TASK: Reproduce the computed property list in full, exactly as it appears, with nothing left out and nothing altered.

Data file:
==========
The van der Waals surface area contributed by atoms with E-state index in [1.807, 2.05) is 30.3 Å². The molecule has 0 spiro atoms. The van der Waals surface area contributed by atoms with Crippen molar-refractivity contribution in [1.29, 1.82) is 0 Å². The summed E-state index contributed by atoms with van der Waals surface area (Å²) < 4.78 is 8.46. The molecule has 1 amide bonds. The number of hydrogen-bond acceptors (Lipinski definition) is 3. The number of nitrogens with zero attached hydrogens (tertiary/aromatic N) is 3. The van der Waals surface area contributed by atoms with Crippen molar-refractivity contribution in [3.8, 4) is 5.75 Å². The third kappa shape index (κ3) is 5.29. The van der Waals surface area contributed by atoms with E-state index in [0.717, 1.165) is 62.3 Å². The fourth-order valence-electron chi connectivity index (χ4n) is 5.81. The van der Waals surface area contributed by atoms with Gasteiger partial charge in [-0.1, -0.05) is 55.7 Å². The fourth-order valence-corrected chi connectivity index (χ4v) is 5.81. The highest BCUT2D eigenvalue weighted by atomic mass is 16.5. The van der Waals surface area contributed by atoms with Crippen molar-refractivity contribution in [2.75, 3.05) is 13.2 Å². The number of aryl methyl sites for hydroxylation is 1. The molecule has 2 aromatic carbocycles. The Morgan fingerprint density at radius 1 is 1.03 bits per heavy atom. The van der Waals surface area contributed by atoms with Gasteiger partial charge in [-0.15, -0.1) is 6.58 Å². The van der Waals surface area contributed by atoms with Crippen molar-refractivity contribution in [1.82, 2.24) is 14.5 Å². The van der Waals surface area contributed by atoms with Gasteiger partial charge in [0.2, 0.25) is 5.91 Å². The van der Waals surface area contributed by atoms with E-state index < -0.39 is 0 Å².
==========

The van der Waals surface area contributed by atoms with E-state index in [1.807, 2.05) is 30.3 Å². The molecule has 0 spiro atoms. The van der Waals surface area contributed by atoms with Crippen molar-refractivity contribution in [1.29, 1.82) is 0 Å². The summed E-state index contributed by atoms with van der Waals surface area (Å²) < 4.78 is 8.46. The molecule has 1 amide bonds. The number of hydrogen-bond acceptors (Lipinski definition) is 3. The number of nitrogens with zero attached hydrogens (tertiary/aromatic N) is 3. The van der Waals surface area contributed by atoms with Crippen molar-refractivity contribution in [3.8, 4) is 5.75 Å². The third kappa shape index (κ3) is 5.29. The van der Waals surface area contributed by atoms with E-state index in [0.717, 1.165) is 62.3 Å². The fourth-order valence-electron chi connectivity index (χ4n) is 5.81. The van der Waals surface area contributed by atoms with Gasteiger partial charge in [-0.1, -0.05) is 55.7 Å². The fourth-order valence-corrected chi connectivity index (χ4v) is 5.81. The highest BCUT2D eigenvalue weighted by atomic mass is 16.5. The van der Waals surface area contributed by atoms with Crippen molar-refractivity contribution in [2.75, 3.05) is 13.2 Å². The number of aryl methyl sites for hydroxylation is 1. The molecule has 2 aromatic carbocycles. The Morgan fingerprint density at radius 1 is 1.03 bits per heavy atom. The van der Waals surface area contributed by atoms with Gasteiger partial charge in [-0.15, -0.1) is 6.58 Å². The van der Waals surface area contributed by atoms with Crippen molar-refractivity contribution in [1.82, 2.24) is 14.5 Å². The van der Waals surface area contributed by atoms with Gasteiger partial charge in [0.2, 0.25) is 5.91 Å². The van der Waals surface area contributed by atoms with E-state index < -0.39 is 0 Å².